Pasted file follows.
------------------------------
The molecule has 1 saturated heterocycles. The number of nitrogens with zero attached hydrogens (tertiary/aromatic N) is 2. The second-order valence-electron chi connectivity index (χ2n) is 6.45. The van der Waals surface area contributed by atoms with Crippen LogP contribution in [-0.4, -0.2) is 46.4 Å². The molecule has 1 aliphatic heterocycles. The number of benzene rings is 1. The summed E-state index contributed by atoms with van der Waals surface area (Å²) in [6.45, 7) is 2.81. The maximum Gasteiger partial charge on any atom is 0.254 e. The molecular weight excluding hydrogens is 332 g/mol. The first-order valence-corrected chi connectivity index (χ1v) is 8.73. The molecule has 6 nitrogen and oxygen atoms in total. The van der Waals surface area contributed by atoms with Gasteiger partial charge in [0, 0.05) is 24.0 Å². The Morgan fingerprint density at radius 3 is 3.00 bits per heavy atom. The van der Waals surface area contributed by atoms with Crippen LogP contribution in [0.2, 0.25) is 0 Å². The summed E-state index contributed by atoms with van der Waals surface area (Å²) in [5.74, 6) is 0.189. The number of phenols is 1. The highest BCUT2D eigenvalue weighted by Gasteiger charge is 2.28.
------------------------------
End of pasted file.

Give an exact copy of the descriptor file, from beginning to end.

The molecule has 1 saturated heterocycles. The number of nitrogens with zero attached hydrogens (tertiary/aromatic N) is 2. The second-order valence-electron chi connectivity index (χ2n) is 6.45. The van der Waals surface area contributed by atoms with Crippen LogP contribution in [-0.4, -0.2) is 46.4 Å². The molecule has 1 aliphatic heterocycles. The number of benzene rings is 1. The summed E-state index contributed by atoms with van der Waals surface area (Å²) in [6.45, 7) is 2.81. The maximum Gasteiger partial charge on any atom is 0.254 e. The molecular weight excluding hydrogens is 332 g/mol. The first-order valence-corrected chi connectivity index (χ1v) is 8.73. The molecule has 6 nitrogen and oxygen atoms in total. The van der Waals surface area contributed by atoms with Gasteiger partial charge in [0, 0.05) is 24.0 Å². The Morgan fingerprint density at radius 3 is 3.00 bits per heavy atom. The van der Waals surface area contributed by atoms with Crippen LogP contribution in [0.2, 0.25) is 0 Å². The summed E-state index contributed by atoms with van der Waals surface area (Å²) in [5.74, 6) is 0.189. The number of phenols is 1. The highest BCUT2D eigenvalue weighted by Gasteiger charge is 2.28.